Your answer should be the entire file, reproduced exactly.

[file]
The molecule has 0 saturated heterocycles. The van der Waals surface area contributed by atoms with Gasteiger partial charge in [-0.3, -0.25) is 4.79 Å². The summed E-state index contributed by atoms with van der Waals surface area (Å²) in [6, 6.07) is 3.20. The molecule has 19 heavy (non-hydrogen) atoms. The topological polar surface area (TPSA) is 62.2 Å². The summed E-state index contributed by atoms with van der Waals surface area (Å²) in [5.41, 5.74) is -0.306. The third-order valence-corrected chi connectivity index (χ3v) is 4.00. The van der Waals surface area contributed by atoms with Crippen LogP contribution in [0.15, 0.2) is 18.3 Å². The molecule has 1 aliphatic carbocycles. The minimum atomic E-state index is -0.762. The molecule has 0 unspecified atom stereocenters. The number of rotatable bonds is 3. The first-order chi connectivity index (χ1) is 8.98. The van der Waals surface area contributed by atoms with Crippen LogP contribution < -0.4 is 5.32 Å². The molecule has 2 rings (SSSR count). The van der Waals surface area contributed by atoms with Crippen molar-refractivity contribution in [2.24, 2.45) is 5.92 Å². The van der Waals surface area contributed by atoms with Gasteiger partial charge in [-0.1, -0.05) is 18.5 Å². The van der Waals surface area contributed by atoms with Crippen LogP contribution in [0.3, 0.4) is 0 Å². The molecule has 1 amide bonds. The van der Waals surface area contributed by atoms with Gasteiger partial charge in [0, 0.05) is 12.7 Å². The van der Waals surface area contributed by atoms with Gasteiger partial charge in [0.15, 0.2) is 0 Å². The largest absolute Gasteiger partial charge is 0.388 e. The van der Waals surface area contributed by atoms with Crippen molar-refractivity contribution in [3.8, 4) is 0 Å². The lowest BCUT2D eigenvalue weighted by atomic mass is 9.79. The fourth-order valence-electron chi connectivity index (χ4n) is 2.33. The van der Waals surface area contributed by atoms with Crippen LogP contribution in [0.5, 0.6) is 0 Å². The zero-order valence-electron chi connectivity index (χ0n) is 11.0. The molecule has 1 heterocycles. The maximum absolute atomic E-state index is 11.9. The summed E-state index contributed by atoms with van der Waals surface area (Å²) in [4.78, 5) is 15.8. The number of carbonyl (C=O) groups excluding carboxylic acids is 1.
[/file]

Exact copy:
The molecule has 0 saturated heterocycles. The van der Waals surface area contributed by atoms with Gasteiger partial charge in [-0.3, -0.25) is 4.79 Å². The summed E-state index contributed by atoms with van der Waals surface area (Å²) in [6, 6.07) is 3.20. The molecule has 19 heavy (non-hydrogen) atoms. The topological polar surface area (TPSA) is 62.2 Å². The summed E-state index contributed by atoms with van der Waals surface area (Å²) in [5.41, 5.74) is -0.306. The third-order valence-corrected chi connectivity index (χ3v) is 4.00. The van der Waals surface area contributed by atoms with Crippen LogP contribution in [0.15, 0.2) is 18.3 Å². The molecule has 1 aliphatic carbocycles. The minimum atomic E-state index is -0.762. The molecule has 0 unspecified atom stereocenters. The number of rotatable bonds is 3. The first-order chi connectivity index (χ1) is 8.98. The van der Waals surface area contributed by atoms with Crippen LogP contribution < -0.4 is 5.32 Å². The molecule has 2 rings (SSSR count). The van der Waals surface area contributed by atoms with Crippen molar-refractivity contribution in [2.24, 2.45) is 5.92 Å². The van der Waals surface area contributed by atoms with Gasteiger partial charge in [-0.1, -0.05) is 18.5 Å². The van der Waals surface area contributed by atoms with Crippen LogP contribution in [0.3, 0.4) is 0 Å². The molecule has 1 amide bonds. The van der Waals surface area contributed by atoms with Gasteiger partial charge in [0, 0.05) is 12.7 Å². The van der Waals surface area contributed by atoms with Gasteiger partial charge in [0.15, 0.2) is 0 Å². The largest absolute Gasteiger partial charge is 0.388 e. The van der Waals surface area contributed by atoms with Crippen molar-refractivity contribution in [3.8, 4) is 0 Å². The lowest BCUT2D eigenvalue weighted by atomic mass is 9.79. The fourth-order valence-electron chi connectivity index (χ4n) is 2.33. The van der Waals surface area contributed by atoms with Crippen LogP contribution in [0.5, 0.6) is 0 Å². The zero-order valence-electron chi connectivity index (χ0n) is 11.0. The molecule has 1 heterocycles. The maximum absolute atomic E-state index is 11.9. The summed E-state index contributed by atoms with van der Waals surface area (Å²) in [4.78, 5) is 15.8. The number of carbonyl (C=O) groups excluding carboxylic acids is 1.